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Whyte: In 12 months’ time, here is what will matter

In 12 months’ time, here is what will matter

Dr Jamie Whyte, ACT Party Leader
Press Conference, 17 September 2014

In three days’ time I will be elected along with a number of ACT MPs. I think the media will be surprised and ask how it happened?

Let me tell you.

First, ACT has been rising in all the polls. On the latest Colmar Brunton poll, David Seymour wins Epsom and I am elected.

Second, once a party wins an electorate, the number of votes needed to win a Party seat is very low. Each National list MP will take about 60,000 votes, more than the total votes of any one electorate. By contrast, just 28,000 votes will add me to David Seymour. And 44,000 Party votes will give ACT three MPs.

The electorates won by a party are deducted from its list MPs. That is why Labour may get no list MPs.

The ideal way to game MMP is to have a party that wins only electorates and a partner that wins only list seats. Labour and the Greens are now in that situation and may as a result steal the election from National, who would be recording the biggest win in our history if this were a first-past-the-post election.

I predict that ACT will win a number of seats and that ACT will hold the balance of power on Sunday.

ACT’s Deputy Kenneth Wang is the most popular Chinese politician in New Zealand and on some Chinese website polls ACT is in second place ahead of Labour.

We have used the internet to poll and so we know that the land line polls are wrong. As all the land line polls are different, and the differences are greater than the margins of error, even the journalists who report as news what their pollster predicts must know that the land line polls are not credible.

ACT’s polling shows that 11% of New Zealanders support ACT’s message of low tax, less regulation and more personal responsibility.

We have been told by usually reliable sources that TVNZ’s Vote Compass survey also reveals significant support for ACT’s policies. In a campaign that has been dominated by side issues rather than genuine policy debate, this is a more interesting poll finding than the supposed voting intentions conjured up by landline phone polls.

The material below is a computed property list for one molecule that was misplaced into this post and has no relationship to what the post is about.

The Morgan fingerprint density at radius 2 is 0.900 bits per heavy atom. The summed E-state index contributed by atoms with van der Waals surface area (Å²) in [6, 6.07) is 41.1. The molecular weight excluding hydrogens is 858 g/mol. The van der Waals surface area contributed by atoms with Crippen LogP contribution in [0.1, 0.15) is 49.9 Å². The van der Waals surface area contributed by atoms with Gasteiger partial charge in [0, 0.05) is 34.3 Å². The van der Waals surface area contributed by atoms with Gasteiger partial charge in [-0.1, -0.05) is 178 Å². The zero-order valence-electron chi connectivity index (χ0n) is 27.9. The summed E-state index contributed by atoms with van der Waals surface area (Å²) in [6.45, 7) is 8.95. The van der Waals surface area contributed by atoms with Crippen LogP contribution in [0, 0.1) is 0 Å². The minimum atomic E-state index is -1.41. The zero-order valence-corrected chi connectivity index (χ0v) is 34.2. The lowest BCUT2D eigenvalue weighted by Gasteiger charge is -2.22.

I have today delivered a request under the Official Information ACT to TVNZ to reveal the Compass Vote survey results that will show that many New Zealanders agree with ACT’s ideas.

We have written to TVNZ demanding that they publish the Vote Compass results before the election. As the survey was paid for in part by the Electoral Commission using Taxpayers money I have also forwarded this demand to the Electoral Commission. Voters need to know this information now before the election.

At the last election up to 100,000 right wing voters stayed at home. They were voters who thought John Key was going to win easily and think National is too much like Labour.

To be frank, they are the voters who under MMP had previously elected an average of seven ACT MPs, and they thought ACT had lost its way.

I think I have shown this election that ACT has a fresh team, that we have gone back to our core policies of lower tax and less regulation and that we are worthy of our supporters’ vote.

The numbers coming to our website show there is interest in our alternative to the tax-and-spend approach of all the other parties.

We believe we will do well because we have addressed the issues that matter.

We see commentators express surprise that John Key and National’s popularity have been unaffected by a determined effort to destroy our Prime Minister.

This just shows that voters are smarter than the media gives them credit for.

Voters know that in 12 months’ time the issues that matter will be jobs, the economy, the cost of a house and whether we feel safe.

Mr Dotcom will have left our shores for America and nobody will even remember what “Dirty Politics” was all about. As Helen Clark might put it, we will have moved on.

What the voters will remember is that the election campaign didn’t quite happen. The serious disagreements between the rival parties went unexamined.

What will improve education: more parental choice or more bureaucratic control?

Who is better at making investment decisions: private investors risking their own money or politicians risking taxpayers’ money?

How will we reduce the number of children born into disadvantage – by transferring parental responsibility to bureaucrats and taxpayers or by increasing incentives to work and opportunities to work?

What will do more to reduce the cost of housing: imposing a capital gains tax on those who build and then sell houses or freeing up the supply of land for residential development?

These and many other important matters have gone unexamined because, with some honorable exceptions, the media seem to believe that politics should be reported as if it were a game of snakes and ladders.